On Sunday, we rubbed shoulders with people of considerable means. On Monday, our choir of 49 walked dirt streets, weaving between houses made of mat or thin plywood, and rubbed shoulders with men and women whose clothes were tattered and whose children could have taken two baths and still left a ring in the tub--if there was a tub to be found, that is.
These good men were definitely out of their comfort zone. But they handled it well, believe me. Their hearts swelled with joy and thankfulness. One man strained to read his notes under the dim lights that characterize most indoor lighting in that community (it was dark by then); I told him, "I bet you never complain about the lighting in your church again." He laughed and assured me that his complaining days were over. Walking down those streets has a way of doing it.
One big man gave me a bruising hug, thanking me repeatedly. He kept speaking of how needy those people were. I told him that he had to look past their physical poverty and recognize that their spiritual poverty was a far greater problem.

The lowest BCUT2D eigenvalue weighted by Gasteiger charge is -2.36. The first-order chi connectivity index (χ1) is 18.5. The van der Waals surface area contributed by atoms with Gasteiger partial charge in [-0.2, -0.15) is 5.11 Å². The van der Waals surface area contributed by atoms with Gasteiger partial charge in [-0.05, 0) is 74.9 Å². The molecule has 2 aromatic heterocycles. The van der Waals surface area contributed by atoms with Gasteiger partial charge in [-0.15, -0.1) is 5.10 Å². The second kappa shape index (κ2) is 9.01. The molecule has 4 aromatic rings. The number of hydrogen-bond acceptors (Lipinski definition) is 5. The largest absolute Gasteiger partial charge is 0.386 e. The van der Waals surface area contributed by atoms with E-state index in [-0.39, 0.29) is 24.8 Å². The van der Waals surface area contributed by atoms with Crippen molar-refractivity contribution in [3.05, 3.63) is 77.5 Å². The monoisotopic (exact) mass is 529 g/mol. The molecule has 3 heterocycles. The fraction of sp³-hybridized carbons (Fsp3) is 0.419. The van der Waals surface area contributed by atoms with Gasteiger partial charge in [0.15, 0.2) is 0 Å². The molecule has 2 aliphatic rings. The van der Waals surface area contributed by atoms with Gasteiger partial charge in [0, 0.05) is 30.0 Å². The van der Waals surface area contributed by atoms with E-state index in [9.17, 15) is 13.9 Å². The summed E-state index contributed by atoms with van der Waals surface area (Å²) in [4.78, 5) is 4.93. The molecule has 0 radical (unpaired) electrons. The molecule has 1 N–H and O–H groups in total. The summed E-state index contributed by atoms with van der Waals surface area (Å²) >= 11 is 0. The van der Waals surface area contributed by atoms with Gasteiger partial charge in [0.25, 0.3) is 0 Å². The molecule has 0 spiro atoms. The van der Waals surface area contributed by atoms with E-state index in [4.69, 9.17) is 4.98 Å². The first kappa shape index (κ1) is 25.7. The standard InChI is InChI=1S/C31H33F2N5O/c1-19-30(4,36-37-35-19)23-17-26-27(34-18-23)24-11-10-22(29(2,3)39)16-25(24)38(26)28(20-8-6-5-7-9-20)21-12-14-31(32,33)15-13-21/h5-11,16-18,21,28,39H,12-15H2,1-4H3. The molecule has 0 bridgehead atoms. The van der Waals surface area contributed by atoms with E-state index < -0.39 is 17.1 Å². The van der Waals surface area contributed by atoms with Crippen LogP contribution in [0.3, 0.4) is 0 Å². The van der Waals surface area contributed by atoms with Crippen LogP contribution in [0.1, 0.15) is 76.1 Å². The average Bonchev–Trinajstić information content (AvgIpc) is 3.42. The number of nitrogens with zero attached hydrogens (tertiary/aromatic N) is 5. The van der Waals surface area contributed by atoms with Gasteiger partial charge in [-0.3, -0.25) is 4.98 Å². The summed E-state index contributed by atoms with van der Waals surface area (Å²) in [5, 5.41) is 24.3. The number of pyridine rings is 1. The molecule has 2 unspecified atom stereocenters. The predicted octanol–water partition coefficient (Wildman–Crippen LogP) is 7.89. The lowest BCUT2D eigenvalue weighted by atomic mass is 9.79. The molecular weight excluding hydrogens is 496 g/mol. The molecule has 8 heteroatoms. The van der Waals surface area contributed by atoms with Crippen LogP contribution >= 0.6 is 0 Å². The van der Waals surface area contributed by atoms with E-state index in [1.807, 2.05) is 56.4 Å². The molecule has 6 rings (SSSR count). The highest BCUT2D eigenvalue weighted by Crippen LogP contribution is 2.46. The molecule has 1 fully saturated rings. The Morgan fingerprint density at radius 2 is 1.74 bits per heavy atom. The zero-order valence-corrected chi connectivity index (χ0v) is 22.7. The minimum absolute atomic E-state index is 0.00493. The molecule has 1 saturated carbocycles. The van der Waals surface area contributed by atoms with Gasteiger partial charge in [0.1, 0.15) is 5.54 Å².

In all, The Mississippi Singing Churchmen have now sung to more than 2,500 people. They have seen more than 50 professions of faith. Their ministry is impacting Lima; but the Churchmen are being impacted, too.
They left their comfort zone when they stepped off Delta Flight 335. They fell into a wonderland of strange sights and sounds when they drove out of the airport gates. Now some wonder why they did not do this sooner.
It's a good thing to leave your comfort zone. It does wonders for your faith level. Don't get stuck on a lower level; don't be content when God can take you farther.
Just purpose to step out of the comfort zone. But do it God's way. Heed the voice of Jesus and go where and when he says to go.